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Little guy sues PC giant

Microsoft stole his trademark, Californian says

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SAN FRANCISCO — Entrepreneur Ken Belanger is certain he has a strong case against Microsoft for trademark infringement, but a conventional lawsuit would never stand a chance against the software giant's cache of high-paid lawyers.

So Belanger is taking his beef to a place made for little guys — small claims court.

Claiming that Microsoft Corp. illegally latched on to the name "Pocket PC" for its handheld computer operating system, Belanger paid $20 last week to file a small claims complaint against Microsoft, which is based in Redmond, Wash. The dispute is scheduled to be heard Feb. 22 before a small claims commissioner in San Francisco.

With the case, Belanger hopes to win the maximum $5,000 award allowed in California's small claims courts and establish his legal right to the Web address pocketpc.com, a site that Microsoft launched two years ago.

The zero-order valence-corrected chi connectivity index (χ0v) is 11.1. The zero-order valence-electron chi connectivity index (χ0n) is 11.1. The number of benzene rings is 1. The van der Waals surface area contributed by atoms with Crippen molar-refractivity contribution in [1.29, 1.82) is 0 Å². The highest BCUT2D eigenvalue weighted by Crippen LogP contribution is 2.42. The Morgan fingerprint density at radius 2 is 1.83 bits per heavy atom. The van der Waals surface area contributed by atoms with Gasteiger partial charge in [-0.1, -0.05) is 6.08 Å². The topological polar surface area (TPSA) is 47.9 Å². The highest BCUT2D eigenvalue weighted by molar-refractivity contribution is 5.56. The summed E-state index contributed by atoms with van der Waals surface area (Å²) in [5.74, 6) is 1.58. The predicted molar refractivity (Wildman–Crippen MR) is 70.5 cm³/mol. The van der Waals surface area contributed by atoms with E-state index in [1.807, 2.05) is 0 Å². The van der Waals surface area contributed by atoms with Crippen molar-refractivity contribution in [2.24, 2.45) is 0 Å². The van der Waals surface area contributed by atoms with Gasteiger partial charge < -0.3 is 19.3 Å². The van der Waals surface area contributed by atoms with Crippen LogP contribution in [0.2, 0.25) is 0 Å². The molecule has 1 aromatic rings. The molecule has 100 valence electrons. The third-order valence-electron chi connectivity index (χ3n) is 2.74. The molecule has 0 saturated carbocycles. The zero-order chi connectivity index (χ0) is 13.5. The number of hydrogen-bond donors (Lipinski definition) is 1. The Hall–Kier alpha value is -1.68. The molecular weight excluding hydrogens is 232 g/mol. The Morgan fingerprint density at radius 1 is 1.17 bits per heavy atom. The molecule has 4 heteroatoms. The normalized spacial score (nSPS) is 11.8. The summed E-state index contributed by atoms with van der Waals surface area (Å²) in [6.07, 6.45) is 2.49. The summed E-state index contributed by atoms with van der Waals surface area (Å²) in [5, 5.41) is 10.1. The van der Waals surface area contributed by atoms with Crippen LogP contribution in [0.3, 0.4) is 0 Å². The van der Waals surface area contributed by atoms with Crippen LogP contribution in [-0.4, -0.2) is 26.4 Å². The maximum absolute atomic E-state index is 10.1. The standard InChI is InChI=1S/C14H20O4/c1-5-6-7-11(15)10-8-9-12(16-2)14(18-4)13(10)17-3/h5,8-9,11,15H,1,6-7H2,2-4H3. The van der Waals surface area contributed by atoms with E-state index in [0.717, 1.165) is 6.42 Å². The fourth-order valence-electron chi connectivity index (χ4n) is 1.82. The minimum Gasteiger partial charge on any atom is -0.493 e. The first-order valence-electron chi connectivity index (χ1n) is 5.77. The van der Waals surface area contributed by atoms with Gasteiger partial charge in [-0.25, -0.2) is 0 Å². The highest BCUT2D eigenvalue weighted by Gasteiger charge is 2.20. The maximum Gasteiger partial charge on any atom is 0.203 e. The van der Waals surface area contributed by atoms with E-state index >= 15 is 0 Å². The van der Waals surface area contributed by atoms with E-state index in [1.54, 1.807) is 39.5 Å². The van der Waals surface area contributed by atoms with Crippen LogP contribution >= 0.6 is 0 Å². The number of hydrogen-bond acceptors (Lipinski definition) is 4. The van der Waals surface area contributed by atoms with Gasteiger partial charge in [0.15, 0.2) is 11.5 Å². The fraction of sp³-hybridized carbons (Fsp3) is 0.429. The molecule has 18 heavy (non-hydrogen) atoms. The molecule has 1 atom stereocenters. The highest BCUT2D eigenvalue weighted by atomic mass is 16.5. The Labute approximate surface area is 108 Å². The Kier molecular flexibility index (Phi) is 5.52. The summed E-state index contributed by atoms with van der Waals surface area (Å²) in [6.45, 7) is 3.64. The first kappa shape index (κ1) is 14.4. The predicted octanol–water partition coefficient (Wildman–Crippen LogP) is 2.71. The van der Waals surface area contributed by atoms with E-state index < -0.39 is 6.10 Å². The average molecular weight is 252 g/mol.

Although Belanger never officially registered Pocket PC with the federal government, legal experts say he still may hold a "common-law" trademark on the name in California. A common-law trademark is established whenever someone sells a commercial product under a specific name, said Harvey Dunn, an intellectual property attorney in Dallas.

"It doesn't sound like a totally frivolous case," Dunn said. "The ultimate question may come down to whether anyone would confuse what he is marketing with what Microsoft is marketing."

Belanger contends the name belongs to him because he began selling a gag gift called the Pocket PC in 1985. The product, meant to spoof the high-tech industry's hype about small computing devices, is a plastic poker chip bearing a unique serial number.

About 1,200 people have paid $6.95 to $9.95 for Belanger's Pocket PC through the years. He thinks he could sell as many as 500,000 more Pocket PCs online if Microsoft would stop trespassing on his trademark.

If he wins, Belanger reasons he can use the judgment to prove his ownership of Pocket PC to the Internet Corporation for Assigned Names and Numbers, the online guardian known as ICANN. Getting the rights to pocketpc.com, he said, is more important than the money.

"This isn't about holding up Microsoft. This is about taking back something that is already mine," Belanger said.

Microsoft declined to comment specifically about Belanger's suit, but spokesman Jim Dresler said it views "Pocket PC" as a generic term.

He said that "Pocket PC" is used to describe an operating system for a variety of handheld computers made by a long list of manufacturers that include Compaq, Toshiba, Hewlett-Packard and Casio.